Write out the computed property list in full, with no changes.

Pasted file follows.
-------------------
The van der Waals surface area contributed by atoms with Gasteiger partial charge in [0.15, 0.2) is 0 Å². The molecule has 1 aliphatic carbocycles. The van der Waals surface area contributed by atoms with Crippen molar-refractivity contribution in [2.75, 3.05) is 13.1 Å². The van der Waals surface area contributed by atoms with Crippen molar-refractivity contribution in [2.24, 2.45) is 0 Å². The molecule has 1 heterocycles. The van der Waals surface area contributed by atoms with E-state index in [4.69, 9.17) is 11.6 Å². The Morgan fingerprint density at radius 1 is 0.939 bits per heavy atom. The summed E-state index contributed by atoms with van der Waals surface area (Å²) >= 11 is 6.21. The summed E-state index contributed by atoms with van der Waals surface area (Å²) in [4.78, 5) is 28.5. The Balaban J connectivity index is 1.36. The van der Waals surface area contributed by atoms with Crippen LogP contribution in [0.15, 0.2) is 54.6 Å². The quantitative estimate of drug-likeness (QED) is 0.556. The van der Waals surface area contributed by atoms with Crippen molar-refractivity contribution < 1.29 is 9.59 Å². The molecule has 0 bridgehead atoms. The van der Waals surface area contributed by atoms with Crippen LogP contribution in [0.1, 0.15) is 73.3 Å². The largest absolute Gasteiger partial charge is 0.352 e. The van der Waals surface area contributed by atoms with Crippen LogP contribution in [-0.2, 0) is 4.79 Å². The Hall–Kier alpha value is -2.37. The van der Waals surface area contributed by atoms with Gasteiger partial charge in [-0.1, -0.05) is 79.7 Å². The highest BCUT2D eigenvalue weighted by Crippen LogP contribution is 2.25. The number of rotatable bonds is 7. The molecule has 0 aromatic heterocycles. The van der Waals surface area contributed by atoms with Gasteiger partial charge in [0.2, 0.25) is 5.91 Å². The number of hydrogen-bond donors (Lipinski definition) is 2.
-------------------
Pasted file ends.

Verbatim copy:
The van der Waals surface area contributed by atoms with Gasteiger partial charge in [0.15, 0.2) is 0 Å². The molecule has 1 aliphatic carbocycles. The van der Waals surface area contributed by atoms with Crippen molar-refractivity contribution in [2.75, 3.05) is 13.1 Å². The van der Waals surface area contributed by atoms with Crippen molar-refractivity contribution in [2.24, 2.45) is 0 Å². The molecule has 1 heterocycles. The van der Waals surface area contributed by atoms with E-state index in [4.69, 9.17) is 11.6 Å². The Morgan fingerprint density at radius 1 is 0.939 bits per heavy atom. The summed E-state index contributed by atoms with van der Waals surface area (Å²) >= 11 is 6.21. The summed E-state index contributed by atoms with van der Waals surface area (Å²) in [4.78, 5) is 28.5. The Balaban J connectivity index is 1.36. The van der Waals surface area contributed by atoms with Crippen LogP contribution in [0.15, 0.2) is 54.6 Å². The quantitative estimate of drug-likeness (QED) is 0.556. The van der Waals surface area contributed by atoms with Crippen molar-refractivity contribution < 1.29 is 9.59 Å². The molecule has 0 bridgehead atoms. The van der Waals surface area contributed by atoms with Crippen LogP contribution in [0.1, 0.15) is 73.3 Å². The largest absolute Gasteiger partial charge is 0.352 e. The van der Waals surface area contributed by atoms with Crippen LogP contribution in [-0.2, 0) is 4.79 Å². The Hall–Kier alpha value is -2.37. The van der Waals surface area contributed by atoms with Gasteiger partial charge in [-0.1, -0.05) is 79.7 Å². The highest BCUT2D eigenvalue weighted by Crippen LogP contribution is 2.25. The number of rotatable bonds is 7. The molecule has 0 aromatic heterocycles. The van der Waals surface area contributed by atoms with Gasteiger partial charge in [0.2, 0.25) is 5.91 Å². The number of hydrogen-bond donors (Lipinski definition) is 2.